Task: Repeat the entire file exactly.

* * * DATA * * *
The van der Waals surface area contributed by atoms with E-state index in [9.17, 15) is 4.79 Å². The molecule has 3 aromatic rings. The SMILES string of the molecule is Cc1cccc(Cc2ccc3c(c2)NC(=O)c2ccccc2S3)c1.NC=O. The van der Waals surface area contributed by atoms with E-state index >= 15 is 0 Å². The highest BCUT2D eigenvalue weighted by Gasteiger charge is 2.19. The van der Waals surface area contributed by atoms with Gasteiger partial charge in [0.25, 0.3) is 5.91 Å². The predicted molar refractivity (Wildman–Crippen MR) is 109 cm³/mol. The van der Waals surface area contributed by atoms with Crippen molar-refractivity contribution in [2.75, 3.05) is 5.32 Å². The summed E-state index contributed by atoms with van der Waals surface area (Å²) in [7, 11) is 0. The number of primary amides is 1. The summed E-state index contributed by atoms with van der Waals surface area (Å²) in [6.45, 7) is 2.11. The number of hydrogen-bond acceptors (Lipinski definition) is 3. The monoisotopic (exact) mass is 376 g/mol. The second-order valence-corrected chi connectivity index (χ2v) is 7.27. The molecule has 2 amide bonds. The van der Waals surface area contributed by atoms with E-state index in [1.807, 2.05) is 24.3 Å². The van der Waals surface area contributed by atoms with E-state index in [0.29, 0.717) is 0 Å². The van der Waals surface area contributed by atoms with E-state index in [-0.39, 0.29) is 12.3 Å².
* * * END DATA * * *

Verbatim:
The van der Waals surface area contributed by atoms with E-state index in [9.17, 15) is 4.79 Å². The molecule has 3 aromatic rings. The SMILES string of the molecule is Cc1cccc(Cc2ccc3c(c2)NC(=O)c2ccccc2S3)c1.NC=O. The van der Waals surface area contributed by atoms with E-state index >= 15 is 0 Å². The highest BCUT2D eigenvalue weighted by Gasteiger charge is 2.19. The van der Waals surface area contributed by atoms with Gasteiger partial charge in [0.25, 0.3) is 5.91 Å². The predicted molar refractivity (Wildman–Crippen MR) is 109 cm³/mol. The van der Waals surface area contributed by atoms with Crippen molar-refractivity contribution in [2.75, 3.05) is 5.32 Å². The summed E-state index contributed by atoms with van der Waals surface area (Å²) in [7, 11) is 0. The number of primary amides is 1. The summed E-state index contributed by atoms with van der Waals surface area (Å²) in [6.45, 7) is 2.11. The number of hydrogen-bond acceptors (Lipinski definition) is 3. The monoisotopic (exact) mass is 376 g/mol. The second-order valence-corrected chi connectivity index (χ2v) is 7.27. The molecule has 2 amide bonds. The van der Waals surface area contributed by atoms with E-state index in [1.807, 2.05) is 24.3 Å². The van der Waals surface area contributed by atoms with E-state index in [0.29, 0.717) is 0 Å². The van der Waals surface area contributed by atoms with E-state index in [-0.39, 0.29) is 12.3 Å².